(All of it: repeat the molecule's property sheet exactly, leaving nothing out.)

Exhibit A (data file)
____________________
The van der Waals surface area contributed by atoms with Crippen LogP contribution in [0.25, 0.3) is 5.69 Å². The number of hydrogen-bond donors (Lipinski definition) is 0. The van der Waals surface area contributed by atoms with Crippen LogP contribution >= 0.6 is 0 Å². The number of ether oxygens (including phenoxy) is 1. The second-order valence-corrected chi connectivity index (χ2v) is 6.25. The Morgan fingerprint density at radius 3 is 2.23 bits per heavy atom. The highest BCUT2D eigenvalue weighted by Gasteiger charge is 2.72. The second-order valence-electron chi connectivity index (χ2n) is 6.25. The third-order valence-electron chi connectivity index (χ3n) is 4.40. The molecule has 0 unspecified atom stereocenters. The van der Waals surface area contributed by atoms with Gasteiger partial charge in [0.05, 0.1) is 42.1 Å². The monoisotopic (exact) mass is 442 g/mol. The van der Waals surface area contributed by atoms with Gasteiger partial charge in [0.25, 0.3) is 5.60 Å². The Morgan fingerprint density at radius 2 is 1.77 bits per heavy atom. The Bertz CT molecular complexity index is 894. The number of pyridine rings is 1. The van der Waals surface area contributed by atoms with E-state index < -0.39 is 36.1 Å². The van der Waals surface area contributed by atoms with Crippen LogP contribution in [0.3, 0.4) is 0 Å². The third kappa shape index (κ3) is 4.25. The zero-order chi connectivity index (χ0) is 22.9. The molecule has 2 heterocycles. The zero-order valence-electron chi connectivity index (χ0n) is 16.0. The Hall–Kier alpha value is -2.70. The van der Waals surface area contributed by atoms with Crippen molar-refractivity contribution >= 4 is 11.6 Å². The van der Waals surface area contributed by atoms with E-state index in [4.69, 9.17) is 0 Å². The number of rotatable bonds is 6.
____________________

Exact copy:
The van der Waals surface area contributed by atoms with Crippen LogP contribution in [0.25, 0.3) is 5.69 Å². The number of hydrogen-bond donors (Lipinski definition) is 0. The van der Waals surface area contributed by atoms with Crippen LogP contribution >= 0.6 is 0 Å². The number of ether oxygens (including phenoxy) is 1. The second-order valence-corrected chi connectivity index (χ2v) is 6.25. The Morgan fingerprint density at radius 3 is 2.23 bits per heavy atom. The highest BCUT2D eigenvalue weighted by Gasteiger charge is 2.72. The second-order valence-electron chi connectivity index (χ2n) is 6.25. The third-order valence-electron chi connectivity index (χ3n) is 4.40. The molecule has 0 unspecified atom stereocenters. The van der Waals surface area contributed by atoms with Gasteiger partial charge in [0.05, 0.1) is 42.1 Å². The monoisotopic (exact) mass is 442 g/mol. The van der Waals surface area contributed by atoms with Gasteiger partial charge in [0.25, 0.3) is 5.60 Å². The Morgan fingerprint density at radius 2 is 1.77 bits per heavy atom. The Bertz CT molecular complexity index is 894. The number of pyridine rings is 1. The van der Waals surface area contributed by atoms with E-state index < -0.39 is 36.1 Å². The van der Waals surface area contributed by atoms with Crippen LogP contribution in [0.3, 0.4) is 0 Å². The third kappa shape index (κ3) is 4.25. The zero-order chi connectivity index (χ0) is 22.9. The molecule has 2 heterocycles. The zero-order valence-electron chi connectivity index (χ0n) is 16.0. The Hall–Kier alpha value is -2.70. The van der Waals surface area contributed by atoms with Crippen molar-refractivity contribution >= 4 is 11.6 Å². The van der Waals surface area contributed by atoms with E-state index in [4.69, 9.17) is 0 Å². The number of rotatable bonds is 6.